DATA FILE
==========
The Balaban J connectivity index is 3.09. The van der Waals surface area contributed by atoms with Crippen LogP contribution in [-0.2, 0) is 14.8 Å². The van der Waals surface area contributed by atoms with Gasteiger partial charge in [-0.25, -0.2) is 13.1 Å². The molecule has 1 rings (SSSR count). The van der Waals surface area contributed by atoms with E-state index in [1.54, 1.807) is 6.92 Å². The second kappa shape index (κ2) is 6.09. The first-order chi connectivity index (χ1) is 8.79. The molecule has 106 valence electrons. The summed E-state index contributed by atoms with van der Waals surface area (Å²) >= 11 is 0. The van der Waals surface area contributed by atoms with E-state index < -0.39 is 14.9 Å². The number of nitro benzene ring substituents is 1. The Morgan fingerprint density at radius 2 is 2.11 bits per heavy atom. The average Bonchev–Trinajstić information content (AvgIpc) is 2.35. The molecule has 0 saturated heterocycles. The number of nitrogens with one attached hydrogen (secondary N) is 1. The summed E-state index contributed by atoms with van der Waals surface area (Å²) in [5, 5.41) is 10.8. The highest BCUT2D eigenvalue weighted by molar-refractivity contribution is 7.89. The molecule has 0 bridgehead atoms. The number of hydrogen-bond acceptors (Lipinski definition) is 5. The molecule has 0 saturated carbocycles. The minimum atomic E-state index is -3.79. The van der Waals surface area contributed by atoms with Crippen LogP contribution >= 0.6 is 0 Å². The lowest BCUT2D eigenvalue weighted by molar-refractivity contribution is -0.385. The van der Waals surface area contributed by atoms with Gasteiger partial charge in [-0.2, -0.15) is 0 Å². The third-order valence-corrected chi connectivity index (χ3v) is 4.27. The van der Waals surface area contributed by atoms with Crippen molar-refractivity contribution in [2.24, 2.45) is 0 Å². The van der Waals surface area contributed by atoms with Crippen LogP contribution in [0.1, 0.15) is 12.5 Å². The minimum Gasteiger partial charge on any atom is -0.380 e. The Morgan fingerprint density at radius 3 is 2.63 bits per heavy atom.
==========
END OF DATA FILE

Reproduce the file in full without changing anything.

The Balaban J connectivity index is 3.09. The van der Waals surface area contributed by atoms with Crippen LogP contribution in [-0.2, 0) is 14.8 Å². The van der Waals surface area contributed by atoms with Gasteiger partial charge in [-0.25, -0.2) is 13.1 Å². The molecule has 1 rings (SSSR count). The van der Waals surface area contributed by atoms with E-state index in [1.54, 1.807) is 6.92 Å². The second kappa shape index (κ2) is 6.09. The first-order chi connectivity index (χ1) is 8.79. The molecule has 106 valence electrons. The summed E-state index contributed by atoms with van der Waals surface area (Å²) >= 11 is 0. The van der Waals surface area contributed by atoms with E-state index < -0.39 is 14.9 Å². The number of nitro benzene ring substituents is 1. The Morgan fingerprint density at radius 2 is 2.11 bits per heavy atom. The average Bonchev–Trinajstić information content (AvgIpc) is 2.35. The molecule has 0 saturated heterocycles. The number of nitrogens with one attached hydrogen (secondary N) is 1. The summed E-state index contributed by atoms with van der Waals surface area (Å²) in [5, 5.41) is 10.8. The highest BCUT2D eigenvalue weighted by molar-refractivity contribution is 7.89. The molecule has 0 bridgehead atoms. The number of hydrogen-bond acceptors (Lipinski definition) is 5. The molecule has 0 saturated carbocycles. The minimum atomic E-state index is -3.79. The van der Waals surface area contributed by atoms with Crippen LogP contribution >= 0.6 is 0 Å². The lowest BCUT2D eigenvalue weighted by molar-refractivity contribution is -0.385. The van der Waals surface area contributed by atoms with Gasteiger partial charge in [-0.2, -0.15) is 0 Å². The third-order valence-corrected chi connectivity index (χ3v) is 4.27. The van der Waals surface area contributed by atoms with Crippen molar-refractivity contribution in [2.24, 2.45) is 0 Å². The van der Waals surface area contributed by atoms with Crippen LogP contribution in [0.1, 0.15) is 12.5 Å². The minimum Gasteiger partial charge on any atom is -0.380 e. The Morgan fingerprint density at radius 3 is 2.63 bits per heavy atom.